Common Subtypes of Teen Anxiety

Common Subtypes of Teen Anxiety

There are a variety of subtypes of anxiety disorders that vary based on the nature of the symptoms and treatment methods used. According to a 2010 article in the Journal of the American Academy of Child and Adolescent Psychiatry, 31% of U.S. teens will be diagnosed with one of the six following anxiety subtypes by age 185:

  • A specific phobia (19%)

  • Social anxiety (9%)

  • Separation anxiety (6%)

  • PTSD (5%)

  • Panic disorder (3%)

  • Generalized anxiety disorder (2%)

Treatment Options

Treatment Options

Therapy is the first line of defense in treating the symptoms of stress, anxiety, and trauma. There may also be times when a selective serotonin reuptake inhibitor (SSRI) medication, a commonly prescribed antidepressant, will be prescribed to treat pervasive symptoms of teen anxiety.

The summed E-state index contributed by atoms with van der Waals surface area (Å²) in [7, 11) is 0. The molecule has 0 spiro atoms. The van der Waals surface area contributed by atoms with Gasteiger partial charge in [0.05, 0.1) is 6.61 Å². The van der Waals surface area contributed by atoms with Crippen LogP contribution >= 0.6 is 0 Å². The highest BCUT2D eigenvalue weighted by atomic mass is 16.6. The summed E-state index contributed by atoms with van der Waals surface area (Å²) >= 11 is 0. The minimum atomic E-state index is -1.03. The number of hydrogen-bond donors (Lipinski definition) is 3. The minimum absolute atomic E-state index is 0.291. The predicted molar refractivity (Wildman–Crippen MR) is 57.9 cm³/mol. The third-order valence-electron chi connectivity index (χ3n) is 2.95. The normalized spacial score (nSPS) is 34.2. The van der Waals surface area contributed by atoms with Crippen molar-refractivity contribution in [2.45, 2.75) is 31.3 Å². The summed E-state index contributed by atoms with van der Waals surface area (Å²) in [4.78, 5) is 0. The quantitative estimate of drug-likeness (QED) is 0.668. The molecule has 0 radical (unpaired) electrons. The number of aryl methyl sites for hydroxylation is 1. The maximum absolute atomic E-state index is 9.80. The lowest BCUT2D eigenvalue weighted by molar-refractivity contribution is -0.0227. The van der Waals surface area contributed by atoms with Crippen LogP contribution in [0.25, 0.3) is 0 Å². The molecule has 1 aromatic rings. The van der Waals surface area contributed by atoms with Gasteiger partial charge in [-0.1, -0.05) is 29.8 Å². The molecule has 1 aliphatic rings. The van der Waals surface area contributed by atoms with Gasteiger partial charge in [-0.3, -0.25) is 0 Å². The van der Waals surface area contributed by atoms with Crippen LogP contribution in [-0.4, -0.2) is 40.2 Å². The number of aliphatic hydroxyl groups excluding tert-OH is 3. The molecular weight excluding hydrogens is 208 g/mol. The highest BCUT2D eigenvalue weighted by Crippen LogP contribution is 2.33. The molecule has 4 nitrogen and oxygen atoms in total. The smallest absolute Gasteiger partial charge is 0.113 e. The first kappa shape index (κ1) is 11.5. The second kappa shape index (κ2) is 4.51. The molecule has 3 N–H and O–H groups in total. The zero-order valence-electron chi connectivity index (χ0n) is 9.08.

Some common forms of therapy used to treat teen anxiety that are offered here at Idaho Youth Ranch include:

Cognitive Behavioral Therapy (CBT)

CBT is the most widely used form of therapy for treating all types of anxiety disorders. This treatment focuses on challenging negative core beliefs and thought patterns while slowly facing fears and forming healthy coping skills. 

Eye Movement Desensitization and Reprocessing (EMDR)

EMDR involves eye movement desensitization. The therapist creates a safe environment for the client, who is then able to go back and relive the traumatic experience while undergoing eye movement therapy to activate the hippocampus and timestamp the traumatic memory to be stored and, in turn, less powerful.